Anna won the Swiss 1961 Prix de Charles Veillon for the best novel written in French, Le Sel et le Soufre followed by the 1962 Prix Goncourt, the highest French literary award for Les Bagages de Sable translated into English as The Lost Shore. At that time, she was the fourth woman to win this prestigious Goncourt award for the book written in French (taking into consideration that the Prix Goncourt has been awarded since 1903).

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Book Review: Hot Stew by Fiona Mozley

Book Review: Hot Stew by Fiona Mozley

Hot Stew is the second novel by Fiona Mozley whose debut novel, Elmet was shortlisted for the 2017 Man Booker Prize.

Hot Stew is a wonderful ode to London’s Soho providing a sharp social analysis of life in a modern metropolis. The book tackles the issues of gentrification, social class, stigmatisation, poverty, privilege, London’s housing crisis, the meaning of home, the relation between one’s identity and the place as well as the feeling of alienation and displacement.  

Readers are introduced to the plethora of various characters representing complex and diverse society as well as to the rich and vibrant history of London’s Soho.

Soho is centrally located, former RLD (red light district) of London. Roughly form the 18th century until the 1980s it was considered a hot spot of the UK’s underworld. it was a centre of London’s erotic industry, with many sexually oriented businesses, often associated with exploitation, trafficking, drugs, and notorious crime scene. However, it is also worth noting that for many decades Soho has been a welcoming place offering home to the immigrants, outcasts, and those living on the peripheries of the society. 

Hot Stew evokes a very strong sense of place, with many references to the real places one can locate in this central London district. Soho is portrayed as a separate character, playing an integral role in the lives of all the characters and as a place with its own complex and nuanced personality Soho is a place of greed, viciousness, and ugliness but also of compassion, community spirit, long-term friendships, sometimes happiness covered in a veil of permanent nostalgia. Soho and its residents have created a sort of symbiotic relationship – they are separate organisms containing each other. One cannot exist without the other.

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Book Review: The Photographer at Sixteen by George Szirtes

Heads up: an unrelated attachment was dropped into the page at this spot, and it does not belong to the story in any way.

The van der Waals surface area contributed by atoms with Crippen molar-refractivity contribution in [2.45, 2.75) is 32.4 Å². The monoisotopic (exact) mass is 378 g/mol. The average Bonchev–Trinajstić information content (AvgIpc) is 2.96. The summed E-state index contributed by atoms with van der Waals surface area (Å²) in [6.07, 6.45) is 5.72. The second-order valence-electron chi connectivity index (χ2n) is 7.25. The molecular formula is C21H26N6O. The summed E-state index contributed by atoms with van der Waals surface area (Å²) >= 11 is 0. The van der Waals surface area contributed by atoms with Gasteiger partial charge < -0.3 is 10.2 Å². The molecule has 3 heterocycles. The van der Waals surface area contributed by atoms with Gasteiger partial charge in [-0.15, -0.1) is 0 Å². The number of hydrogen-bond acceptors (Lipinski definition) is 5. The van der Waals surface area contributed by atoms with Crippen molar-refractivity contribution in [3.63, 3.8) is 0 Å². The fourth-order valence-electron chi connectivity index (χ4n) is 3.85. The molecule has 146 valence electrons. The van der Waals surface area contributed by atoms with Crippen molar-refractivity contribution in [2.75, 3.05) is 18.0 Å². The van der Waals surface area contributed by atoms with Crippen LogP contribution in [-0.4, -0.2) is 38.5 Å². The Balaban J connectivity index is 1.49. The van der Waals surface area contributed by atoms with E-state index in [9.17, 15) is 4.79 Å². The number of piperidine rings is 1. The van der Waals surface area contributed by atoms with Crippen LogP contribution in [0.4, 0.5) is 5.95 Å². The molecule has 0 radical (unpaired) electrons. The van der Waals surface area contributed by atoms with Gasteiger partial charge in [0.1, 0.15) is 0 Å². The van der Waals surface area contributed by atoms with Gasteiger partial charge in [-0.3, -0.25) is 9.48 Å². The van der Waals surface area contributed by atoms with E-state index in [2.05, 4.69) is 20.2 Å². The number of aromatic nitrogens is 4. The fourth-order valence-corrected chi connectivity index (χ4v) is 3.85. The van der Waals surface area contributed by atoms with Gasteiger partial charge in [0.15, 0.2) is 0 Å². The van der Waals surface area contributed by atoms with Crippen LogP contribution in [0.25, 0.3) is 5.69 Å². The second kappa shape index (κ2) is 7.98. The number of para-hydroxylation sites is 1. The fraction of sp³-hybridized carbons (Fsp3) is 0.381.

Book Review: The Photographer at Sixteen by George Szirtes

“Displacement hits you later than you expect, just when you think you have settled down and become part of the world all over again. That is when it begins to ache, when a certain inarticulable desolation creeps in. Your body is not where your body ought to be (…). It is as if you had ghosted in but left your soul behind.”

“Life, as learned, was composed of relatively brief episodes, each seeming an eternity at the time, none of them suggesting stability, let alone permanence.”

The Photographer at Sixteen by George Szirtes is an exceptional memoir.  It constitutes an exploration of Szirtes’s Romania-born Hungarian – Jewish mother’s life.  The book also provides a compelling commentary on Europe’s darkest chapters from the 20th century and its consequences on a singular life.  

This memoir is a beautifully written, profoundly moving and extremely thoughtful portrait of one woman living through the tumultuous times of the European history. The narrative is a mixture of delicate, sharp prose intertwined with Szirtes’s poetry. Throughout the book, tape recordings photos, letters, and historic facts are used to (re-) construct the life of Szirtes’s mother, Magda (Magdalena).

There is also an exploration of the multifaceted identity – a complex idea especially for the ones, like Magda who lived in Central and Eastern Europe in the first half of the 20th century. Magda was ethnic Hungarian, yet Romanian by birth, born to secular Jewish parents. Magda’s identity was partially created by the political and frequent border changes. As her identity and status kept changing throughout her life, it left indelible marks on her feeling of belonging, loss and lack of security.

The book traces Magda’s life backwards; this form has been inspired by Anthony Hecht’s poem ‘The Venetian Vespers’ in which the poet imagines snippets of life backwards.

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Book Review: El Excluido [‘The Excluded’] by David San Jose Martinez

Book Review: El Excluido [‘The Excluded’] by David San Jose Martinez

El Excluido’ [‘The Excluded’] by the great Spanish writer, David San Jose Martinez.

This book is a wonderful literary achievement, beautifully written with a very rich language, a veil of nostalgia and profound emotional sensitivity. It is a novel but its form – the collection of vignettes, somewhat separated, somewhat connected, is very innovative.

El Excluido is a nuanced character study, exploring the complexity of multilayered relationships, human nature and all the emotions accompanying people while they navigate the alleys of love, friendships and deeper mutual understanding. We witness the protagonists dealing with overwhelming feelings of loss, self-worth, self-doubt, anguish, emptiness, selfishness, jealousy, affection, finding one’s place in the world among others. El Excluido also constitutes the meditation on the identity and its importance on how we relate ourselves to others and how it affects our behaviour.

El Excluido is a demanding and ambitious book that requires a full attention on the reader’s part. In return, the reader can experience a magnificent, compelling and delightful literary feast.

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Book Review: In Other Words by Jhumpa Lahiri

Book Review: In Other Words by Jhumpa Lahiri

“Why do I write? To investigate the mystery of existence. (…) To get closer to everything that is outside of me. (…)Writing is my only way of absorbing (…) life.”